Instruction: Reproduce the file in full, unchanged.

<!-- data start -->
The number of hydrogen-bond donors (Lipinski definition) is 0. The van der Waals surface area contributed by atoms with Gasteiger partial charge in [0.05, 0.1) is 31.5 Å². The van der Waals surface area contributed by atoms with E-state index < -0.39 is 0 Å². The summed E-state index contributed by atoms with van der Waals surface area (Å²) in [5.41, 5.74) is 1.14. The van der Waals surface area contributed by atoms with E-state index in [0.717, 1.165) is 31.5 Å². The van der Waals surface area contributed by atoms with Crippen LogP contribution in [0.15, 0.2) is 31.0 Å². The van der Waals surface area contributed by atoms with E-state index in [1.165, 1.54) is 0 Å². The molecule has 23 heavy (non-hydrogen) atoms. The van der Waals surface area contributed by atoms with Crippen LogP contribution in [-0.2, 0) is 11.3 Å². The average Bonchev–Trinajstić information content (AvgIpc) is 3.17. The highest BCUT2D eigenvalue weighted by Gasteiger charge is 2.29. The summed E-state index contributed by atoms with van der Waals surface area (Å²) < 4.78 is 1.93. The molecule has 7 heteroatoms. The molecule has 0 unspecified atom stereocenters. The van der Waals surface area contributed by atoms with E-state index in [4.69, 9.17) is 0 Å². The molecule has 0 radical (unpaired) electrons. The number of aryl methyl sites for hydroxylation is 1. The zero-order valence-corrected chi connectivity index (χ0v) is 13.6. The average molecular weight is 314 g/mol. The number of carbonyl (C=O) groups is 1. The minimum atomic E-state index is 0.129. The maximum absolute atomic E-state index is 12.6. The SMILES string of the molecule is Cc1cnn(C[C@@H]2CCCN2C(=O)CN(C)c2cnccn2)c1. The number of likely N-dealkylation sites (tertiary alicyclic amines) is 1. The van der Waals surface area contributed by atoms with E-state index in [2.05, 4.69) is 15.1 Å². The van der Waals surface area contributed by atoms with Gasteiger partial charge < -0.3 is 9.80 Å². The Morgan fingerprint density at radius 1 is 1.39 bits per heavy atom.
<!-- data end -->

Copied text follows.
The number of hydrogen-bond donors (Lipinski definition) is 0. The van der Waals surface area contributed by atoms with Gasteiger partial charge in [0.05, 0.1) is 31.5 Å². The van der Waals surface area contributed by atoms with E-state index < -0.39 is 0 Å². The summed E-state index contributed by atoms with van der Waals surface area (Å²) in [5.41, 5.74) is 1.14. The van der Waals surface area contributed by atoms with E-state index in [0.717, 1.165) is 31.5 Å². The van der Waals surface area contributed by atoms with Crippen LogP contribution in [0.15, 0.2) is 31.0 Å². The van der Waals surface area contributed by atoms with E-state index in [1.165, 1.54) is 0 Å². The molecule has 23 heavy (non-hydrogen) atoms. The van der Waals surface area contributed by atoms with Crippen LogP contribution in [-0.2, 0) is 11.3 Å². The average Bonchev–Trinajstić information content (AvgIpc) is 3.17. The highest BCUT2D eigenvalue weighted by Gasteiger charge is 2.29. The summed E-state index contributed by atoms with van der Waals surface area (Å²) < 4.78 is 1.93. The molecule has 7 heteroatoms. The molecule has 0 unspecified atom stereocenters. The van der Waals surface area contributed by atoms with E-state index in [4.69, 9.17) is 0 Å². The molecule has 0 radical (unpaired) electrons. The number of aryl methyl sites for hydroxylation is 1. The zero-order valence-corrected chi connectivity index (χ0v) is 13.6. The average molecular weight is 314 g/mol. The number of carbonyl (C=O) groups is 1. The minimum atomic E-state index is 0.129. The maximum absolute atomic E-state index is 12.6. The SMILES string of the molecule is Cc1cnn(C[C@@H]2CCCN2C(=O)CN(C)c2cnccn2)c1. The number of likely N-dealkylation sites (tertiary alicyclic amines) is 1. The van der Waals surface area contributed by atoms with E-state index in [2.05, 4.69) is 15.1 Å². The van der Waals surface area contributed by atoms with Gasteiger partial charge < -0.3 is 9.80 Å². The Morgan fingerprint density at radius 1 is 1.39 bits per heavy atom.